How To Speed Up A Wireless Network
Typical symptoms include significant slowdown when browsing, intermittent loss of internet access and a low ‘bar rating’ when looking at the wireless signal strength meter in Windows (2 bars or less is a poor signal and likely to cause issues).
Location Of Router – If your wireless device (e.g. laptop or netbook) is simply too far away from the router you will not get a good wifi signal. Likewise, wireless signals degrade if passing through walls or other obstructions (two thin walls is usually the maximum).
1. Simplest (but often not practical) – move closer to the router or move the router to a room providing better coverage around the house.
2. If you have an old wireless-G router, consider replacing it with a new wireless-N router to provide an increase in speed and range – double or more. This is especially recommended if you have a newer wireless device which has a wireless-N adapter built in (most modern laptops etc from the last few years do) as you will then gain the full benefit of the router’s increase in speed and wireless coverage.
3. If your house is large or has thick walls, even a wireless-N router will struggle to produce a satisfactory signal everywhere – consider using a powerline adapter to extend wifi coverage around the house.
Lack Of Security – If your router is not secure it is possible that your neighbors could be using it to download from the internet without your permission. Obviously the more people that use your internet connection, the slower it will be – quite apart from the security risks of allowing someone else onto your network (hacking, privacy, illegal downloads appearing to come from your house etc)
1. Make sure that your wifi network is securely protected by using WPA2 encryption with a hard to guess password e.g. at least 8 characters including some numbers, letters in lower and upper case and symbols (e.g. *).
Using no encryption (open) or the obsolete WEP standard (which can be easily cracked) is just asking for other people to use your network – resulting in a slower and less reliable internet connection for you. See our article on how to set up a wireless router.
Interference From Other Wireless Networks – The signal range in standard 2.4GHz routers is divided into a number of channels. There are 11 channels (1 to 11) available for wireless signals in the US whereas the UK and most of the world have 13 channels (1 to 13). Without going into too much techie detail, adjacent channels (e.g. 3 and 4) overlap and will interfere with each other – causing slowdowns or dropouts.
1. Set your router to use only channel 1 or 6 or 11 to avoid interference.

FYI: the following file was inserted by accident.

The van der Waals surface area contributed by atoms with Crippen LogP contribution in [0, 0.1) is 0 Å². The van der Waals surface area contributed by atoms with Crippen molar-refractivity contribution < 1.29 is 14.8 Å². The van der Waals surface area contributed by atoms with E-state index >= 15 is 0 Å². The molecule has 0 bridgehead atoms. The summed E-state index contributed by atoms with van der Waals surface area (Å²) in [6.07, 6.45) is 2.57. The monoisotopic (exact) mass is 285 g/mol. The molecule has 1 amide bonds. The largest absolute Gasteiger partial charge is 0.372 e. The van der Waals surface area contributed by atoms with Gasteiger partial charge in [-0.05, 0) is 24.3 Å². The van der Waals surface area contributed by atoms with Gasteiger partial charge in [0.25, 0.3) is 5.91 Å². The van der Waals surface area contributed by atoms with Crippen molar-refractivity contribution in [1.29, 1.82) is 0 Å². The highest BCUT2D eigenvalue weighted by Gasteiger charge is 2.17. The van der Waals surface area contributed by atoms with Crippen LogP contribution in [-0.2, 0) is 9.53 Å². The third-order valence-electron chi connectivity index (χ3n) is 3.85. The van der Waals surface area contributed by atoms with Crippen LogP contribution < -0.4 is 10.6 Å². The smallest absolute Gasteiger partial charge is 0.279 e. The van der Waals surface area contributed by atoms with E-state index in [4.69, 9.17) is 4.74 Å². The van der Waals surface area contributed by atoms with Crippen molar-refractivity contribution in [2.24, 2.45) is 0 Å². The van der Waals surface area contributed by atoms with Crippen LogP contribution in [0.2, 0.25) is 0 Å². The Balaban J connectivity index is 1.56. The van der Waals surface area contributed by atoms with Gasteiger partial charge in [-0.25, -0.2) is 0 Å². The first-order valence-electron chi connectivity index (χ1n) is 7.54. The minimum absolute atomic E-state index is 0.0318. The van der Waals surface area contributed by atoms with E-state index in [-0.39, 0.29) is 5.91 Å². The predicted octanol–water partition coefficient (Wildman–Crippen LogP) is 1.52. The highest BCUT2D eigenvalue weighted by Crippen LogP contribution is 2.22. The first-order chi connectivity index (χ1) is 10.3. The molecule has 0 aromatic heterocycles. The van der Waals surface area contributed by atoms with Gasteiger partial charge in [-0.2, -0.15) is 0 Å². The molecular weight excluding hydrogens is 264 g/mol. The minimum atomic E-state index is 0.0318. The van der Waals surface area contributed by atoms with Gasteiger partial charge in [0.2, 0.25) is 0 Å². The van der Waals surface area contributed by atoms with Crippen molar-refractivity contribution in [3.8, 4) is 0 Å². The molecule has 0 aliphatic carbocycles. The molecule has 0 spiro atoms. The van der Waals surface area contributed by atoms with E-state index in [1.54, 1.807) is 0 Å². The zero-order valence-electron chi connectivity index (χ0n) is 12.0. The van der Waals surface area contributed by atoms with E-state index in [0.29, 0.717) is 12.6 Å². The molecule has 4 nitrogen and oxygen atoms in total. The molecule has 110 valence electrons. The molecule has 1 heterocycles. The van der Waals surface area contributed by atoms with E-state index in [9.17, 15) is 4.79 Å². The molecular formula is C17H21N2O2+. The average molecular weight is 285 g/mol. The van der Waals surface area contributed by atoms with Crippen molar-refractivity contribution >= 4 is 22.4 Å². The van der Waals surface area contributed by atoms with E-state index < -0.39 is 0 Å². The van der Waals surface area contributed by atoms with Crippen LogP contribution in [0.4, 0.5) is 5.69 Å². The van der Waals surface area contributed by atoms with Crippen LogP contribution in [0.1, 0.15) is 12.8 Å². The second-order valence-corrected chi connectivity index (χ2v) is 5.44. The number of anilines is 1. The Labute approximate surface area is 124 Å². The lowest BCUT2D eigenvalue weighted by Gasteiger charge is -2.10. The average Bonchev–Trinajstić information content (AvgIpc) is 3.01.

Note: some routers offer ‘Automatic channel scanning’ which is supposed to search channels to find the one least used and prevent interference – in our experience this does not usually work very well so we set the channel manually as above. See our article on how to set up a wireless router for more detail.
2. If you have several close neighbors, the odds are that they too will have a wi-fi network which could interfere with yours if they use the same channel. To avoid this, scan for nearby networks, see which channel they are using and then use a different one – e.g. if they are using channels 6 and 11 then choose channel 1 for your own network. See below for a guide on how to scan.
How To Scan For Nearby Wireless Networks
The tiny program WirelessNetView is available from Nirsoft here. It is available as a standalone (portable) version – just scroll down the page to ‘download it in a zip file’, unzip the contents and run the WirelessNetView application. You must run it on a computer with wifi e.g. a laptop in order to detect wireless networks.
The program will detect any wireless networks nearby and provide you with a lot of information about them as shown in the example below:
Scroll to the right of the program to see the wireless Channel that each network is using – if one of the 1, 6 or 11 channel numbers is free you should use that one for your network to ensure there is no interference.
What If The Other Networks Are Using All Three Channels?
You will have to share a channel with at least one of the other networks but which one?
The answer is to share a channel with the network that has the lowest signal strength (the second column in the screenshot above) as the lower the signal strength the further it is away from you – and therefore much less likely to cause interference.
If there are multiple strong signals using all available channels (e.g. in an apartment block) causing major interference then you have to consider whether you would be better off using a faster and more stable wired network instead – using powerline adapters to cheaply extend internet access is a good solution if you can’t run additional network cables between rooms.